Dec. 31, 2018: The Day Fundraising as We Know It... Died?
2017 was a milestone year in charitable giving in the U.S., surpassing the $400 billion mark for the first time. Over that year, we’d done much thinking about the state of philanthropy as it related to the divisive political times, the diverse and increasingly urgent threat, as well as how new generations of consumers were leading the philanthropic charge.
The collective impact of these scenarios ultimately swayed the pendulum in our favor in 2017, but the impending tax law changes added an element of uncertainty that we can likely agree we all felt as we entered 2018. What we may not have known a year ago is just how much this, and other tumultuous circumstances that the country faced during the peak end-of-year fundraising period, would shift the balance. So, while 2017 was a banner year for the sector, 2018 may have been a year of another kind: a true foundational change to fundraising as we know it, and a new way to consider end-of-year.
What Came After the Grind on Giving Tuesday?
While competition for engagement and dollars was undoubtedly higher on Giving Tuesday—perhaps even more than we’ve ever seen – it was still a largely successful event for nonprofits across the country. Overall, dollars given were up, more organizations participated, and the competitive nature suggested that we, as an industry, have gotten much savvier with our digital fundraising chops. Because of the increasing emphasis over the last few years on Giving Tuesday, we’ve, in turn, approached the bulk of Q4 and holiday with the mindset that it’s generally softer, and, therefore, we need to be significantly more aggressive with spend.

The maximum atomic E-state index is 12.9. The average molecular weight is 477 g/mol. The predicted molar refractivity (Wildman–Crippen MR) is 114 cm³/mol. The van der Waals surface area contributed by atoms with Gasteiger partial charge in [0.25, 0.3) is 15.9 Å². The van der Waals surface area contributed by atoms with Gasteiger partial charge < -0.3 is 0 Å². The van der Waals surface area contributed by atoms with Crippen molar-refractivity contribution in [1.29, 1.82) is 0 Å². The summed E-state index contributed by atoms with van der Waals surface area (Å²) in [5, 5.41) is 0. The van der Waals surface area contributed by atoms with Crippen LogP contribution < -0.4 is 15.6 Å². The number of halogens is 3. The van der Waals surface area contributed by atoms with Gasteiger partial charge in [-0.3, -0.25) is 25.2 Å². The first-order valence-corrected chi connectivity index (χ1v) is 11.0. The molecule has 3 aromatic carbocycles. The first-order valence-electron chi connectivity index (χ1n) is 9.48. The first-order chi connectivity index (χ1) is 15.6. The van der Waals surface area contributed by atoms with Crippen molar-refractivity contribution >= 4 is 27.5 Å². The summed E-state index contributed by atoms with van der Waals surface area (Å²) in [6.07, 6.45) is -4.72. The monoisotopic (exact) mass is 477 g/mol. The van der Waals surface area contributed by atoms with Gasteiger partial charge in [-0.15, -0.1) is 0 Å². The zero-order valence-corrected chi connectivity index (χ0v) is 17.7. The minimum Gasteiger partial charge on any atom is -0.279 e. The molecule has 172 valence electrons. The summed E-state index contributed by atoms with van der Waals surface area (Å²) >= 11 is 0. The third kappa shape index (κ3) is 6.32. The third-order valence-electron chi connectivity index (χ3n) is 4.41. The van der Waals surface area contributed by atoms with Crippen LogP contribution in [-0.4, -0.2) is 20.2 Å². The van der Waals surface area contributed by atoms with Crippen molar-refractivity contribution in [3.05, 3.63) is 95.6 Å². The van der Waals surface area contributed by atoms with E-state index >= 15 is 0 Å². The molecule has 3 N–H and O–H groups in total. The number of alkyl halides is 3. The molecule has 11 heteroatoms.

And, yet, despite that continued grind, from Dec. 20t on, we saw some standout trends emerge, including: lower gift volume, fewer outlier gifts and increased variability in the last few days of December. Did anyone else feel anxiety or impending doom about missing budget as we inched closer to the New Year and then see an unexpected year-over-year spike on Dec. 31 alone? We saw something inherently different about giving patterns, with more of those who gave waiting until the very last moment.
Finally, and maybe even most surprising, was that the increase in consumer confidence and retail spending during the holidays did not translate to philanthropic giving. Fake out, anyone?
What we seem to be saying: what’s historically been the most reliable giving season brought us some real challenges.
What’s Going on Here?
So, this all begs the question: what’s causing this? As we mentioned earlier, we believe the tax reforms had and will continue to have a sizeable impact on charitable giving. Of course, the effect varies, and it’s difficult for any one nonprofit to know exactly how their current and potential donors are being affected or how their incentive to give is changing. But, the changes were big enough to have a tangible effect on end-of-year.